Beijing has forced a long list of American companies to enter joint ventures or share research with Chinese players, part of a broader push to create its own technology giants. From makers of smartphones to chips to electric cars, American businesses have reluctantly agreed, fearful of losing access to China, which has the second-largest economy in the world.
China's ambitions have set off alarms in Washington, with concerns on both sides of the aisle. Robert E. Lighthizer, the United States trade representative, is now preparing a trade case accusing China of extensive violations of intellectual property, according to people with detailed knowledge of the case.
But China can play a strong defense. The country has broad latitude, under special rules it negotiated with the World Trade Organization, to maintain restrictions within its market.
"The problem is that U.S. trade negotiators agreed to provisions allowing China to limit market access for U.S. companies unless they engaged in joint ventures," said Michael R. Wessel, a member of the U.S.-China Economic and Security Review Commission, which Congress created to monitor the relationship between the two countries.
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"Potential Chinese partners demand the family jewels," he said. "Companies can say no, but too many give in to Chinese pressure to make a quick buck."
The current trade frictions trace back to the Clinton administration.
When China was entering the W.T.O. in 1999 and 2000, American negotiators gave Beijing some leeway, a position later supported by the administration of George W. Bush. As a developing country, China was allowed extra protections, such as requirements that companies in critical industries work with Chinese partners. China, in return, promised to shed the extra rules gradually as its economy matured.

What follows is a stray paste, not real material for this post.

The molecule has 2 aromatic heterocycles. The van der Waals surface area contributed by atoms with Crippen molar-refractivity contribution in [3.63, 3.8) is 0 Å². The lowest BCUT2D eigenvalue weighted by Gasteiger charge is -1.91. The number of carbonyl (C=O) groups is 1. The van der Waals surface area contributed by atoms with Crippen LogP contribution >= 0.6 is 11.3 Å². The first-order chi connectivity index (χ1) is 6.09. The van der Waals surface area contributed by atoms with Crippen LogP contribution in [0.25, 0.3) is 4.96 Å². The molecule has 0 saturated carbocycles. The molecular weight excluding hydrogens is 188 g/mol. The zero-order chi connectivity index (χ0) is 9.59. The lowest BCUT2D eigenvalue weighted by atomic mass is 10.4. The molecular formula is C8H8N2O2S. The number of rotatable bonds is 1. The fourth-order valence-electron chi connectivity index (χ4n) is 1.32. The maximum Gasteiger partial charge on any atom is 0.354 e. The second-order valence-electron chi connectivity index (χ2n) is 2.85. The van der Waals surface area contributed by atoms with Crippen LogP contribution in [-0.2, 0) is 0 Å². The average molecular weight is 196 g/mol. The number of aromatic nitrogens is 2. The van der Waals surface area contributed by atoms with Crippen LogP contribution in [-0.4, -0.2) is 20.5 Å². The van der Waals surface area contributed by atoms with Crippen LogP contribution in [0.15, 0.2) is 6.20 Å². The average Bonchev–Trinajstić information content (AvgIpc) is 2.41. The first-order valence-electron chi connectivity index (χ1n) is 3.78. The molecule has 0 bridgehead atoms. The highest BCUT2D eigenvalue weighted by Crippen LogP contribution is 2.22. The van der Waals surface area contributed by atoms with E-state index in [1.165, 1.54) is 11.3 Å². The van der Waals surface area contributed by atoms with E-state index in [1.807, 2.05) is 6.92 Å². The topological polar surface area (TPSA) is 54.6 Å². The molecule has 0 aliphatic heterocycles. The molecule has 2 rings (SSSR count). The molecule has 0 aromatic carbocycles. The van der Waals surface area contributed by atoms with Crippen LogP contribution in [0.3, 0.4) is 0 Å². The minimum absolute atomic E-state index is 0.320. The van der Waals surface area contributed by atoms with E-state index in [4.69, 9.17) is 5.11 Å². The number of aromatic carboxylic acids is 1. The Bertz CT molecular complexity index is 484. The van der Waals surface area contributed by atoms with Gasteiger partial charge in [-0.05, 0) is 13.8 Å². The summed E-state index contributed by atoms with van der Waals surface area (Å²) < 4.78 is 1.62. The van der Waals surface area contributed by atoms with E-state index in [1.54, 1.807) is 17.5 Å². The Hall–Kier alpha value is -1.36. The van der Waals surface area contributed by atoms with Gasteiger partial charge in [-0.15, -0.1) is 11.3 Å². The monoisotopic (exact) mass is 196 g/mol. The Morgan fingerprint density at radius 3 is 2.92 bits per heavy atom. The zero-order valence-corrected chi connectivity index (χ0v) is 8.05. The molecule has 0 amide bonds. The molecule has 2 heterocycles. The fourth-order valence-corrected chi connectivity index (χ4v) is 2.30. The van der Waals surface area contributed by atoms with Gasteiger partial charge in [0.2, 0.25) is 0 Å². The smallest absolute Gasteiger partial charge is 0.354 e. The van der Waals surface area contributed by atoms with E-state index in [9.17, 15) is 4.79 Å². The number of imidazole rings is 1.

But Beijing did not open up, even as China evolved into an economic powerhouse. Quite the opposite has happened under President Xi Jinping, who has pursued a more nationalistic agenda than his reform-minded predecessors.
China now sees the technology sector as a critical piece of its industrial policy — a policy that Beijing is aggressively enlisting American tech giants to support and that the leadership will most likely go all out to protect.
Beijing's demands have been partly driven by security concerns, particularly after disclosures by Edward J. Snowden, the former National Security Agency contractor, of electronic spying by the United States on China's rapid military buildup.
China has also been explicit about its economic motives, seeking to dominate fast-growing global industries that could create millions of well-paid jobs for a generation of increasingly well-educated young Chinese.
In several cases, China's strategy to control technology approaches the kind of oversight most countries reserve for industries serving the military or government.
New Chinese rules often force foreign tech companies into partnerships with local companies — in part to gain expertise, in part to assert control. Other guidance from the government has indicated that companies must invest more in China to continue to have access to the market. Apple has opened research and development centers in the country as part of a new charm campaign.